Peer to Peer Hard Money Lenders For Utah Homeowners With Bad Credit: A Review Of Top Providers

Where To Get Money When You Have Bad Credit: A Review Of Top Providers

Hard money loans. Perhaps you’ve seen them on TV. Or heard about them from a friend or neighbor. Or perhaps you’re merely familiar with the name, but don’t know much about them. If so, you’re no different than millions of other Utah residents.

Hard money lenders have earned a bit of a bad reputation in recent days, and it’s not entirely undeserved. Generally speaking, they come with fairly high interest rates⁠—an estimated 14.6% in Utah alone. That’s over three times higher than the average interest rate of 4.23% on a 30 year fixed mortgage nationally. And one of the major drawbacks from hard money lenders can actually be one of their greater values.

Unlike traditional loans, a hard money loan is secured by physical assets as opposed to your credit⁠—most typically, a home, RV or other valuables. For people with bad credit, the exorbitant interest rates can be a blessing in disguise. Hard money loans are typically easy to come by, and eligibility rarely requires much more than physical collateral. They’re meant as a short term solution, mainly for temporary financial setbacks which can be easily mended within a year or two of stability.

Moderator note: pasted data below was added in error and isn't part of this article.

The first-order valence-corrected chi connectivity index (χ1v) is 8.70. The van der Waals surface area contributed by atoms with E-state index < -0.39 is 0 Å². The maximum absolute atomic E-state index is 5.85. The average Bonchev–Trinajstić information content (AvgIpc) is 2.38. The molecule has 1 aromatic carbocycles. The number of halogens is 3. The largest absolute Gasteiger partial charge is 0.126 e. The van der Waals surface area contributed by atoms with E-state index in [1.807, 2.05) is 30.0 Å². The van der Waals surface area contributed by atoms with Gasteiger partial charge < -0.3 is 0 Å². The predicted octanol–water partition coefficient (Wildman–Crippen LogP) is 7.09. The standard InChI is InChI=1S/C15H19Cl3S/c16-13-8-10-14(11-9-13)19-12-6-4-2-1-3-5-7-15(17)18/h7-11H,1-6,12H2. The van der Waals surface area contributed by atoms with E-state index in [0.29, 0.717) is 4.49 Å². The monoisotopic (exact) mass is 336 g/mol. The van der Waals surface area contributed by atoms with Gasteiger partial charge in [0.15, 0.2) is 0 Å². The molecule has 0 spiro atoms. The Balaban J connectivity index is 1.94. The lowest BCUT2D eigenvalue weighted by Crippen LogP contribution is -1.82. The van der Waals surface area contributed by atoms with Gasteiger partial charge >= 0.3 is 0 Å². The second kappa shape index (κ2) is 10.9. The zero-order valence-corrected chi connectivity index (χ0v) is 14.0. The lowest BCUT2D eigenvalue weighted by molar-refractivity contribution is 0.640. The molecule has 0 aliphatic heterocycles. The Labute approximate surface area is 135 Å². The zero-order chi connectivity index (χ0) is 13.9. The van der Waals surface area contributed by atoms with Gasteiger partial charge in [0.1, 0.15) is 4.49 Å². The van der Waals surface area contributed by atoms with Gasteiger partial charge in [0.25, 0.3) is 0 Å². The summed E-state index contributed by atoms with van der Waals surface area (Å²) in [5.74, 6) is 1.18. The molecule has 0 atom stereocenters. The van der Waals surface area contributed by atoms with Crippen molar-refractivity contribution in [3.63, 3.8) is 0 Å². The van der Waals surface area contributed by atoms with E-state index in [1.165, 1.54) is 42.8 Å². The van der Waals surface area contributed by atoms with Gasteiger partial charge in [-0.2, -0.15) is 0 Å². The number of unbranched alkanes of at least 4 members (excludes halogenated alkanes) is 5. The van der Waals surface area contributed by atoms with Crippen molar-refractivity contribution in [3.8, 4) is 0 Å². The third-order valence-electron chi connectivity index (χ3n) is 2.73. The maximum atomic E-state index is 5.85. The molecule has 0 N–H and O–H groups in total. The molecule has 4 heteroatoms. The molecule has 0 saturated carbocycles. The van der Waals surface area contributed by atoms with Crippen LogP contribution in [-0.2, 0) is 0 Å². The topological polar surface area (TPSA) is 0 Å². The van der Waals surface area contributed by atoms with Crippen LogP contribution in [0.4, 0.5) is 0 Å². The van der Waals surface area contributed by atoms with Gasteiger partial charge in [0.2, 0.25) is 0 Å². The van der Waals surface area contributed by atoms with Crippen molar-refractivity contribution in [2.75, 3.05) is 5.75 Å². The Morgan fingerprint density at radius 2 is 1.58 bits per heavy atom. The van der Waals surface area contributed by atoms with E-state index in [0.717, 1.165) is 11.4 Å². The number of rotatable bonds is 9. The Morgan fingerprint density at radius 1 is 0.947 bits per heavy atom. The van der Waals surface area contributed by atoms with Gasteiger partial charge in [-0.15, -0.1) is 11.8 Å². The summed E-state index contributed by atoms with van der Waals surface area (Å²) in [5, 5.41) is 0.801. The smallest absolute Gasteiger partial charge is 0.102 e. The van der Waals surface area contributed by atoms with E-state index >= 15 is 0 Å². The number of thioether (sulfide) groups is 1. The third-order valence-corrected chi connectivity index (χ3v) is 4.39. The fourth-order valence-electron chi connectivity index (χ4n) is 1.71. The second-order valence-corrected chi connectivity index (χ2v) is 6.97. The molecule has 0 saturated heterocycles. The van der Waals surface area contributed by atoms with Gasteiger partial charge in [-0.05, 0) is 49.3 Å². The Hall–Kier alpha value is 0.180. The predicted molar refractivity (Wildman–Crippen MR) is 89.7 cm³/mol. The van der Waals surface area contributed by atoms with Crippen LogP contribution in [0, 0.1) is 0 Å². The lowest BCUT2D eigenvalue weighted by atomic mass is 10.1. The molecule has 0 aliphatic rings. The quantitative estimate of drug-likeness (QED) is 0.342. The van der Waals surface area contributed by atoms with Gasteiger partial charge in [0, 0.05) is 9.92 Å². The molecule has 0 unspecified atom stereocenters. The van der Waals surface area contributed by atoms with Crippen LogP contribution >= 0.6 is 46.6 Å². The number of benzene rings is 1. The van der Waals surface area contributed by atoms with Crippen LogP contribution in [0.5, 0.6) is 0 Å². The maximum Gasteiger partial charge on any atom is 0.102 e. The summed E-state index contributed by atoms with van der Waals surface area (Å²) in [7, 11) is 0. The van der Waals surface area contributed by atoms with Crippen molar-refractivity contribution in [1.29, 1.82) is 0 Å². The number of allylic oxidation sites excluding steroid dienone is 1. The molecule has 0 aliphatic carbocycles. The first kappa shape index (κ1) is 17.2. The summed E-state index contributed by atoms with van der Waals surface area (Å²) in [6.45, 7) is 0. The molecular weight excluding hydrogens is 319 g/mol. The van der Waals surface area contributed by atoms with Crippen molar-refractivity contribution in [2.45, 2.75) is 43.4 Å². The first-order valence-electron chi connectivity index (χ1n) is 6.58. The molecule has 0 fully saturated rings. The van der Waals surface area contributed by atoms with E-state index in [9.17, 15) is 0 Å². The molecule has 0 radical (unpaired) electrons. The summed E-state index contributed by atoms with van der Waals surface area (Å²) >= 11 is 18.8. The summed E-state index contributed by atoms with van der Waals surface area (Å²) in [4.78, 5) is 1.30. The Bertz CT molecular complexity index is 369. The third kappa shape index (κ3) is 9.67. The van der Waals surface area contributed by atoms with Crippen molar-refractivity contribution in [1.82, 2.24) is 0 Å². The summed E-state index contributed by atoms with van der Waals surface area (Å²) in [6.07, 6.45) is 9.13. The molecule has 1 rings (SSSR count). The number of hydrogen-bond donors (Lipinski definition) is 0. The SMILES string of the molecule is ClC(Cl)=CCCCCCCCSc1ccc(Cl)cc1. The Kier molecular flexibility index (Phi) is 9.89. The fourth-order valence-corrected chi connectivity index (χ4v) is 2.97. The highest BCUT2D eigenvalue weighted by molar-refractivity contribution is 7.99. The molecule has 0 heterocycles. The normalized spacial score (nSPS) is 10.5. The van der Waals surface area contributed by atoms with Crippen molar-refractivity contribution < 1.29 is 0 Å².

But while many hard money lenders are offering competitive rates, they can sometimes have less flexibility in payment options. And sometimes, higher standards of eligibility. To take out a hard money loan at an interest rate of 6.89% (as opposed to the 14.6% in Utah) might seem like an amazing deal. And it is. If you qualify. But what if the terms require repayment in 9 months as opposed to two years? It all is dependent upon your situation and the purpose of needing the funds asap.

We took a look at some of the more popular national lenders and decided to review their offerings. If you’re a Utah homeowner who’s potentially looking at a hard money loan, here’s what we found.

LendingTree

LendingTree is frequently one of the first names that comes to mind when people think of hard money lenders. Except… they’re not actually a lender. Instead, they’re an exchange marketplace that connects borrowers with both local and national lenders depending on their needs. With this in mind, let’s look at some of the pros and cons.

Pros:

  • Simple online application process
  • Consolidated access to multiple lenders
  • Active competition from lenders for your business

Cons:

  • Repeated phone calls and emails from lenders and financial institutions
  • Inability to give a specific APR or loan amount
  • Many users have reported both hard and soft credit pulls as a result of simply filling out an application online

LendingClub

LendingClub tends to attract a fairly diverse customer base, but more frequently than not they’re a hard money loan source for individuals with fair credit history and a relatively high income. However, they also provide services including debt consolidation and joint loan applications which are unavailable elsewhere; in particular, a temporary hardship plan which allows first time borrowers three month’s interest free payment.